There seems to be an unwritten rule for computer geeks, that we must love Star Wars or Star Trek, or both. I’m not a huge trekkie, though I’m fascinated by the Trek phenomenon.
I am, however, a huge fan of the original three Star Wars movies. Naturally, I looked forward to sharing these movies with my kids.
My older daughter, despite showing many signs of being a computer geek in the making, had no interest in viewing the Star Wars movies. My younger daughter, however, did show an interest, and I had to decide when she was old enough to watch the original three Star Wars movies.
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Keep in mind that the PG-13 rating didn’t exist when “A New Hope,” “The Empire Strikes Back” and Return of the Jedi” came out. All three were rated PG. Nowadays, many movies aimed at kids, such as “Shrek,” are rated PG.
Knowing my child as I do, and having seen the original three Star Wars movies a number of times (somewhere in the double digits – each), the decision to let my then six-year-old daughter watch them wasn’t difficult. Whether a child can handle a certain movie depends largely on the child.
I’d never consider letting her watch an R-rated movie, but the violence in the original Star Wars movies is largely bloodless, and the good vs. evil storyline teaches important life lessons. She probably sees worse violence in cartoons, as I did watching Bugs Bunny when I was a kid.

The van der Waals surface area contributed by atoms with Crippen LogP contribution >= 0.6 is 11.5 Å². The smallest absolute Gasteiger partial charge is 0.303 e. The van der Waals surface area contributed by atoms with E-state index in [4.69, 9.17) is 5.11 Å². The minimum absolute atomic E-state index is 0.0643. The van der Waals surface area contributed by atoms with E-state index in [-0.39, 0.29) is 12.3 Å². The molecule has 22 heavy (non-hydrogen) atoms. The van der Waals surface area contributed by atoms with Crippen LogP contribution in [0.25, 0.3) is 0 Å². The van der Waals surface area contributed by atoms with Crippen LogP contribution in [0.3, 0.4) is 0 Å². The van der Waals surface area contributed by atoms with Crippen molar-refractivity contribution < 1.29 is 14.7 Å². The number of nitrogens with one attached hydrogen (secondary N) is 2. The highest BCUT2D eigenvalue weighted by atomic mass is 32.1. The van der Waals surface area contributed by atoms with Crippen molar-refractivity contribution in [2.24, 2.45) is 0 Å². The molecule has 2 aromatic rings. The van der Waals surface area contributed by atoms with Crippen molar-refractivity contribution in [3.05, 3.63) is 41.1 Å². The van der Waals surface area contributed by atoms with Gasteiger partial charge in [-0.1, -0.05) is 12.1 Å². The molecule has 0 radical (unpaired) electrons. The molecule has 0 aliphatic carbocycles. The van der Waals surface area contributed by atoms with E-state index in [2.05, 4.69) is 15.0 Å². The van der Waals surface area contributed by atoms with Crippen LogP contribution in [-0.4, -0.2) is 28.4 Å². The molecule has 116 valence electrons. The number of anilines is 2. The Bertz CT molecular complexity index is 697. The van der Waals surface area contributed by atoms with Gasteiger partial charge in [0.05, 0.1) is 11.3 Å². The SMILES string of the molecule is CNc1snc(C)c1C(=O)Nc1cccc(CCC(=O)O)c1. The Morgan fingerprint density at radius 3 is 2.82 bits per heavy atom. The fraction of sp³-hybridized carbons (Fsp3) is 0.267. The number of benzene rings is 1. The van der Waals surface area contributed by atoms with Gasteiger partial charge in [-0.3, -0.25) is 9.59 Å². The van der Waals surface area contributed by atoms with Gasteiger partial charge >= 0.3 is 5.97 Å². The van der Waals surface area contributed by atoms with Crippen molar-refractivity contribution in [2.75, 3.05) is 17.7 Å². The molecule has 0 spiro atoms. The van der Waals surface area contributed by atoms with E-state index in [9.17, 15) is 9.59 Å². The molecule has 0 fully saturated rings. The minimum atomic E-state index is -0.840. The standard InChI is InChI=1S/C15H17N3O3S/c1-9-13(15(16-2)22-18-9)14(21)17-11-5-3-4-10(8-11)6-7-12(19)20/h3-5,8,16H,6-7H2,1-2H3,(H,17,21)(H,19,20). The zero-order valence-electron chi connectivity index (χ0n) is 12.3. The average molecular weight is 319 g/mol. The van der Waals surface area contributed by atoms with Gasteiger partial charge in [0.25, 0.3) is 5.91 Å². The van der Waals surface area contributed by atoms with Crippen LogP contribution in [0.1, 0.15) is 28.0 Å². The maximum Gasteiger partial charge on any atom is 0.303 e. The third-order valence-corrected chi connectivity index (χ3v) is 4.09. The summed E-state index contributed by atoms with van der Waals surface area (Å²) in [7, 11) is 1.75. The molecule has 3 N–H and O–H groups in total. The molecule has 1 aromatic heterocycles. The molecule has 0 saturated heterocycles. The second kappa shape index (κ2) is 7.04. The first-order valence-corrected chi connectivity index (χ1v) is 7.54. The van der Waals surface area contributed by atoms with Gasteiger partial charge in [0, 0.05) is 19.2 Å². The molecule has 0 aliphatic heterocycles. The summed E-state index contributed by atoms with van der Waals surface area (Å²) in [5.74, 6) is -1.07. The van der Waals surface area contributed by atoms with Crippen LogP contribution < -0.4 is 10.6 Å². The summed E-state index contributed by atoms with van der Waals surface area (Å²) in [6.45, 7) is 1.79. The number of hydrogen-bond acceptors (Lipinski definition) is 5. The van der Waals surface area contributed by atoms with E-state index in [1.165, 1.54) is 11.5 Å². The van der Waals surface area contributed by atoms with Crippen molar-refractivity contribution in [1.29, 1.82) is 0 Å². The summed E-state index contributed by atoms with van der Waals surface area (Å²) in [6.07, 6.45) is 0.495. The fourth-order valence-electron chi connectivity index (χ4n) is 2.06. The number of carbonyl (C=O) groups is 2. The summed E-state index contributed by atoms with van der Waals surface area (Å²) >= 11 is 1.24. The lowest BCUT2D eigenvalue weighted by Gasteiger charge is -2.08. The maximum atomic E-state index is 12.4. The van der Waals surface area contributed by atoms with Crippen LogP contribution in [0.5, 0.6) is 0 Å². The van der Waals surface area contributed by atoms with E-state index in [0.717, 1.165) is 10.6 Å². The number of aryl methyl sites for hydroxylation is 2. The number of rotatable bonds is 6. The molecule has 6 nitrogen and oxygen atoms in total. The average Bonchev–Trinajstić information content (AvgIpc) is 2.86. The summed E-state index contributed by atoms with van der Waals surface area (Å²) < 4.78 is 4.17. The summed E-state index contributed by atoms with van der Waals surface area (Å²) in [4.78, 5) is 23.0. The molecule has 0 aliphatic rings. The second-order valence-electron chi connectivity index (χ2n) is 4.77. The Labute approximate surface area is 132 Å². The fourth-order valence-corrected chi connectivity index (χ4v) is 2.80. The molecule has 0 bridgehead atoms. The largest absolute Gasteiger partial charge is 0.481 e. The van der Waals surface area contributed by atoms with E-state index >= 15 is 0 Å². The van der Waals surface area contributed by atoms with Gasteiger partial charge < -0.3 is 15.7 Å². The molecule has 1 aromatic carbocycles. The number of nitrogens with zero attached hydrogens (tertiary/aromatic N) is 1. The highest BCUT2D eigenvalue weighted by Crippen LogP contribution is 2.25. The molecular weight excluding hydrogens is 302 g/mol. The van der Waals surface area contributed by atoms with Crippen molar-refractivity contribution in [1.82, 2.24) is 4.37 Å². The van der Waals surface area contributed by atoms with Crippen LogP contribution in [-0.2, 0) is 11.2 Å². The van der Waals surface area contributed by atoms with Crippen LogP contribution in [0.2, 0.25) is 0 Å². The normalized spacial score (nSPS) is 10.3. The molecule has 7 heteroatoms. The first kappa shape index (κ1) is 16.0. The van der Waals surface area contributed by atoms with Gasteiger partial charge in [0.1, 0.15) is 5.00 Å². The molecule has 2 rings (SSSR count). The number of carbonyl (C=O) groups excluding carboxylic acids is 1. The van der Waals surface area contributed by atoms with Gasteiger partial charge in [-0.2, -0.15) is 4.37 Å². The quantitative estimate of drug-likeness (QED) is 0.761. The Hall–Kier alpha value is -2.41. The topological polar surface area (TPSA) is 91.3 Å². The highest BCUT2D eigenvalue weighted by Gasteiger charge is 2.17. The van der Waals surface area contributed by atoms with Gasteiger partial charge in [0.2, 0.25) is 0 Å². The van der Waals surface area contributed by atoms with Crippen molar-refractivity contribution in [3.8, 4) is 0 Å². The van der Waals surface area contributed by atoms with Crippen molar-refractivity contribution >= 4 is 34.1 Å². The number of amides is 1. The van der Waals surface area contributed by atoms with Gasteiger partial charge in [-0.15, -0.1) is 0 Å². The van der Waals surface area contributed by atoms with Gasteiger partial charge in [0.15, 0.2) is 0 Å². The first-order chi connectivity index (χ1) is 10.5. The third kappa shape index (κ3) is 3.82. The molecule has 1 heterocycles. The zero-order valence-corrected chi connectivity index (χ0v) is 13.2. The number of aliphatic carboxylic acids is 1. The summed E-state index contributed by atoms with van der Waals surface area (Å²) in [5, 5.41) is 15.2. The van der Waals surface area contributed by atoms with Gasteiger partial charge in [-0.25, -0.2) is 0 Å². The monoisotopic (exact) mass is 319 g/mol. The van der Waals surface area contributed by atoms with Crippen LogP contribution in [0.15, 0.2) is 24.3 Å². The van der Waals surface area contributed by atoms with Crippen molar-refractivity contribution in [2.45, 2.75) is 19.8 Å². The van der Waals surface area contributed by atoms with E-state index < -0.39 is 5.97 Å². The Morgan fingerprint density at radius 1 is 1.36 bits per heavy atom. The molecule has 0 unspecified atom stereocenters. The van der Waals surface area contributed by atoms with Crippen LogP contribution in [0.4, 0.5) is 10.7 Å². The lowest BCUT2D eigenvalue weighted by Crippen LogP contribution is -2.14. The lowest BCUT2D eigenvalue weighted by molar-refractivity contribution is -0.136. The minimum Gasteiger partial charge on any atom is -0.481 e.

She loved the Star Wars movies and begged to see the prequels, but I have not let her watch those. They aren’t very good movies, and they’re significantly more violent and upsetting than the original trilogy.
It was a harder decision whether to take her to see “The Force Awakens,” rated PG-13. Even my then 11-year-old daughter wanted to see that one, though she hadn’t seen any other Star Wars movie.
Given how much my younger daughter looked forward to seeing the new Star Wars movie, and after researching what actually happens in the film, I took both girls to see “The Force Awakens.” They enjoyed it and were not scarred for life by the violence, or even upset by it.
There were lots of other kids in the movie theater, too. Plus, of the 8 or 10 trailers shown before “The Force Awakens,” nearly all of them were for family/kids’ movies. Obviously, a lot of young kids were expected to see “The Force Awakens,” despite its PG-13 rating.
My girls know this was a one-time deal, though, and as a general rule, they won’t be watching PG-13 movies on a regular basis. I’d love for my now 12-year-old to watch the “Lord of the Rings” trilogy – another of my faves – and I think she’d enjoy them. However, she’ll be waiting until she’s 13 or maybe older to watch those.
The answer to “what’s the right age to let kids watch Star Wars” is that it depends on the child. At 6 years old, I would have been too young to watch Star Wars. I still don’t like violent movies and generally avoid most of them.
My girls aren’t as sensitive as I was (and still am). I watched two more of my favorite movies with my younger daughter – “Homeward Bound” and “The Princess Bride.”
I let her watch the first four Harry Potter movies and regretted the fourth since it’s pretty intense for a small child. She’ll have to wait for the rest of the Harry Potter movies.
I don’t have any plans to see the newest Star Wars movie, “Rogue One.” From what I’ve heard of it, the film seems too unsettling for me to enjoy. It’s probably a great flick, but not my kind of movie.
How About You?
At what age did you first see the Star Wars movies? When did you let your kids watch them? Have you seen “Rogue One”? Do you plan to take your kids to see it?
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